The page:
Seven wonders of women’s cooperation

Before the COVID-19 outbreak, there has been a project aiming to support seven women organizations from seven regions, seven provinces. The project was initiated in 2018 by Hilton İstanbul Bosphorus Hotel, titled “Yerel Mutfak-Global Lezzet,” which can be translated as “Local Kitchens-Global Tastes,” aiming to incorporate regional cuisines of Turkey to the repertoire of the hotel’s kitchen, making it accessible to the international guests. They did several events, each time hosting a different region in their Lalezar restaurant, bringing also these aunties to work in their hotel’s kitchen to teach chefs their home cooking; the authentic taste of their local cuisines. The project was a mastermind of two women; Şule Kadak, the communication consultant from Sade İletişim, and Ferah Diba Yağan, the commercial director of Hilton İstanbul Bosphorus. It was a brilliant idea that could lead to an inventory of Anatolian regional cuisines, but alas, it was halted abruptly due to the pandemic. Or so we thought!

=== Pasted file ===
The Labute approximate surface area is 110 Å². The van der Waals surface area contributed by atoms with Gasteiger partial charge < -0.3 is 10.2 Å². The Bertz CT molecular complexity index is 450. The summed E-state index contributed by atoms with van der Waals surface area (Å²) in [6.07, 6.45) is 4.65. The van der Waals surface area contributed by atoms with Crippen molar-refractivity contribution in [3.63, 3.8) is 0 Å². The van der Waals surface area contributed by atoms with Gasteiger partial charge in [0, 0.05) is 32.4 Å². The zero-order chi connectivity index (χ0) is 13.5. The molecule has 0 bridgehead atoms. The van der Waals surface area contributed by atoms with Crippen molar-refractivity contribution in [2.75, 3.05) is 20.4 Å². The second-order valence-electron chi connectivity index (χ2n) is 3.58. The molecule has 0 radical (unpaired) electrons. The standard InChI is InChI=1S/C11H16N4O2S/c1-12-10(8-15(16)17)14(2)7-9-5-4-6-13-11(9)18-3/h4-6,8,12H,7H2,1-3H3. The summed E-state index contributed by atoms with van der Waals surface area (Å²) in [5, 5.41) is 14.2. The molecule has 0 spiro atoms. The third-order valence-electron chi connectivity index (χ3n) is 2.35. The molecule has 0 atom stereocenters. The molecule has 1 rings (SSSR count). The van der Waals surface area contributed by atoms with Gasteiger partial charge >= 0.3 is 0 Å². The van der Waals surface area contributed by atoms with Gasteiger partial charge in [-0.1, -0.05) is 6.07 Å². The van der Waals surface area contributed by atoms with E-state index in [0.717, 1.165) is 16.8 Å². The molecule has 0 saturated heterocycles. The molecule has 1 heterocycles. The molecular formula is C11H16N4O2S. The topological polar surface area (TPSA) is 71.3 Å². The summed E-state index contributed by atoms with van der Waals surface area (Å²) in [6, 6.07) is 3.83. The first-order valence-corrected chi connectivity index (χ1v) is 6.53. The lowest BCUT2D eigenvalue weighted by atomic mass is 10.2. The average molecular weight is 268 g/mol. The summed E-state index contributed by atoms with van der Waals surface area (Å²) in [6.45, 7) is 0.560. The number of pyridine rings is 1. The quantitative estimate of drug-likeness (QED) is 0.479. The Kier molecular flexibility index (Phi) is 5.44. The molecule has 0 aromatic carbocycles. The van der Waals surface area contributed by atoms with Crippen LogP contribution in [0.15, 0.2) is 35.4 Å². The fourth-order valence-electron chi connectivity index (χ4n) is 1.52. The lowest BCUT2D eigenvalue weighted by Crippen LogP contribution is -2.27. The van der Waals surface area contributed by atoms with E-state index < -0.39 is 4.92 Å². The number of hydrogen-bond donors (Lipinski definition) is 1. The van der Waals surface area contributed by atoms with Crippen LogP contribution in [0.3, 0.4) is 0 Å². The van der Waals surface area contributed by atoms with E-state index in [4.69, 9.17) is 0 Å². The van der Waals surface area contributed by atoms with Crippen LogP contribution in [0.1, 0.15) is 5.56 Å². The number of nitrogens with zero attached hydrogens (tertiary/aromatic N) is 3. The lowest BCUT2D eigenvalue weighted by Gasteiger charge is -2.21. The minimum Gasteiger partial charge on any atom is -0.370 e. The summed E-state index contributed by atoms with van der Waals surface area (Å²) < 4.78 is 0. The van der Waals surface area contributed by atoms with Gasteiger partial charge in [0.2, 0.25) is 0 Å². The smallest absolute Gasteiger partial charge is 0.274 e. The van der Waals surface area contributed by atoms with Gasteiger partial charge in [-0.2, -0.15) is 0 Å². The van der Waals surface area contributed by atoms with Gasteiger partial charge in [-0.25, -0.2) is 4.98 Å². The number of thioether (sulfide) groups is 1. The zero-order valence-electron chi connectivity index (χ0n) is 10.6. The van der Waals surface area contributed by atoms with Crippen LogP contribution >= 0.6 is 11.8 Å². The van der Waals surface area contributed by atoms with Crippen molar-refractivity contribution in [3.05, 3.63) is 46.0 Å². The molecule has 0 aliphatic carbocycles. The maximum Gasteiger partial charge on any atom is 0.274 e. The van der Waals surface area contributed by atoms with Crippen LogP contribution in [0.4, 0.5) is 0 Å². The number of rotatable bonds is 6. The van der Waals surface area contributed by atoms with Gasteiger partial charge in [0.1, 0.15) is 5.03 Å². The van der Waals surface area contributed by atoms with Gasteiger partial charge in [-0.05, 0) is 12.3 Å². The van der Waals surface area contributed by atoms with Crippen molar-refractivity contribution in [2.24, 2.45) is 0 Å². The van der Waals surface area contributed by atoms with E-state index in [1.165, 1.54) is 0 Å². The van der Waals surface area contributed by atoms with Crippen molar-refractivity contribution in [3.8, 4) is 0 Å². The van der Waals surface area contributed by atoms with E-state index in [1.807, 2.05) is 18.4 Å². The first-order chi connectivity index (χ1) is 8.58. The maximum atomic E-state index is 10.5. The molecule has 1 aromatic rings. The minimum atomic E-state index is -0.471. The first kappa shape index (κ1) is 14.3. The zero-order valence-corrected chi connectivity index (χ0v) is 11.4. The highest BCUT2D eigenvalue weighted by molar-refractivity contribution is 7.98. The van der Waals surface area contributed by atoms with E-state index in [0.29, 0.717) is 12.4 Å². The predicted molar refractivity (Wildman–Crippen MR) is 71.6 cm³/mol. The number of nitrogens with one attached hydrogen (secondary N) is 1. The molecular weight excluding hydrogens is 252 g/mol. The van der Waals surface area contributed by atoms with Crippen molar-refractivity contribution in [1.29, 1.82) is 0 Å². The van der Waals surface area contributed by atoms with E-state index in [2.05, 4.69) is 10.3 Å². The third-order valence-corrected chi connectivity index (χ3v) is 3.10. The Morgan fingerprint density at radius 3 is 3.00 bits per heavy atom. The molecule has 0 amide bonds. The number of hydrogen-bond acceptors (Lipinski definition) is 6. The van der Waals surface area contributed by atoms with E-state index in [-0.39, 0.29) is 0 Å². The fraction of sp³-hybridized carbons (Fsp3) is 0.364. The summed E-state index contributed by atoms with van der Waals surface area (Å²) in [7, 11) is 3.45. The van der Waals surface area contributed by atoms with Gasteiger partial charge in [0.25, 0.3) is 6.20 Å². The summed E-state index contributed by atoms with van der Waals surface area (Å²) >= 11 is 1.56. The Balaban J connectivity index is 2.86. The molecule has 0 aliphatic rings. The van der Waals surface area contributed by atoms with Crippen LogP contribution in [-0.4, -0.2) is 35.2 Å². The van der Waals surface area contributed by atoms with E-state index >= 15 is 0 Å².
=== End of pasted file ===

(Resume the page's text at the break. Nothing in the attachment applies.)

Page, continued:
Last Saturday, they arranged a great get-together, this time thanks to zoom technology; it was possible to bring together all these women together for the first time. They never had the opportunity to see each other, as they always had their own weeks of taking over the hotel kitchen but never have been in the same place at the same time. After listening to their stories, I felt like calling them “Seven Wonders of Women,” most have heartbreaking stories, but their cheerful attitude is contagious. This joyfulness was apparently stemming from their success and empowerment, in a way realizing their dreams that once seemed impossible to achieve. We also tasted their recipes sent to our homes in jars, prepared by Hilton’s chef Savaş Özkılıç, the only male person in our all-women get-together, accompanied with wine sent by Neptün Soyer from Seferihisar, a bottle of sublime single-vineyard Syrah from Ayda, Seferihisar. Some women ended up singing during our convivial virtual table, a more effective and natural way of conveying emotions beyond words.

Here is the list of seven women wonders; we wish it to be 77 and beyond in the nearest future possible. Trabzon: Holefter & Ligene Women’s Solidarity Association; Adana: Kınalı Eller (Hennaed Hands), Salmanbeyli Women’s Development Association; Kars: Hanımeli Kars Kitchen; İzmir, Seferihisar: Hıdirlik Agricultural Development Cooperative; Antakya: Defne Women’s Initiative; Mardin: GAP Medrese Gül ÇATOM and Giresun: Şeyhli District Beautification and Development Association.

aylin öney tan,